Finance Minister Bill Morneau is ready to announce the next governor of the Bank of Canada, changing the leadership of the country's central bank, while navigating the uncertainty of a recession caused by a pandemic.
Several sources confirm that the announcement will be made early Friday, when Justin Trudeau's liberal government is ready to announce the successor to Stephen Poloz, whose term as governor ends in June.
News of the impending announcement was reported by Bloomberg.
Two names emerged as the most likely candidates to replace Poloz. Tiff Macklen is a former senior vice governor of the Bank of Canada and current dean of the Rotman School of Management. And Carolyn Wilkins is the bank's current senior vice governor.
Wilkins is the first woman to serve as vice governor and would be the first woman to serve as governor.
The transition comes when millions of Canadians have signed up for government aid and companies – large and small – rely on federally supported wage subsidies to survive.
In the past few months, Poloz and Morneau attended several press conferences to show a coordinated approach to monetary and fiscal policy to deal with the economic consequences of the global oil shock and the pandemic.
Morneau announced more than $ 250 billion in direct financial assistance, credit support and tax deferrals to help offset the impact of the COVID-19 pandemic.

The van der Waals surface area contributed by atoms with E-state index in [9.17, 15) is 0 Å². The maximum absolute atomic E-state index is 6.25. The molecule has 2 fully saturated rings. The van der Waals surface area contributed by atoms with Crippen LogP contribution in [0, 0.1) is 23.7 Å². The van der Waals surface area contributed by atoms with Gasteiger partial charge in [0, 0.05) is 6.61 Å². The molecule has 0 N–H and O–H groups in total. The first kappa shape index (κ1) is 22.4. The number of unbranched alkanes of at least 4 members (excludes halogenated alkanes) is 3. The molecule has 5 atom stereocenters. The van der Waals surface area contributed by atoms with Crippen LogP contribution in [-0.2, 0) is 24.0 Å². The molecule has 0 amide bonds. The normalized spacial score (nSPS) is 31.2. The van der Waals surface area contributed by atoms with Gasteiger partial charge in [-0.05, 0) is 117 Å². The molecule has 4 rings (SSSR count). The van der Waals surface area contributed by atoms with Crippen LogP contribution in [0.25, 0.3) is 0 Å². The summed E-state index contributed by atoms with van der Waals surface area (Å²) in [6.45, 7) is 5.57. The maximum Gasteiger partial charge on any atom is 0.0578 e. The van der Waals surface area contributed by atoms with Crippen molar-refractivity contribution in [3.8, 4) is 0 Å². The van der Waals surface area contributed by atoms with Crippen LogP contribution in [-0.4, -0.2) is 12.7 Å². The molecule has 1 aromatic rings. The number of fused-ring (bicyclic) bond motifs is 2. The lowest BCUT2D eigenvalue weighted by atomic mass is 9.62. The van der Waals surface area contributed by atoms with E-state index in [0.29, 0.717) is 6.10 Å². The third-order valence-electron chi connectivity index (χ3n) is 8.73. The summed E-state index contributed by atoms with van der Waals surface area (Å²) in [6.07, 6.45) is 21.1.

Poloz cut interest rates to a record high of 0.25%, committed the central bank to buy billions of government bonds each week until the economy recovers, and took steps to strengthen liquidity in the banking sector.
The person who replaces Poloz will face an economy that, according to the Bank's own projections, could shrink by 30% or more in the second quarter.
The next government will have virtually no room to use interest rate cuts to help the economy. Poloz has already taken the unprecedented step – in Canada – of directly buying government bonds.
This limited flexibility is compounded by the rapid use of the federal government's fiscal firepower to put a financial floor on Canadian homes and businesses.
The parliamentary budget official says the federal deficit for the year is likely to hit $ 252 billion as a result of the COVID-19 pandemic, and could increase even more if emergency measures remain in place longer than planned.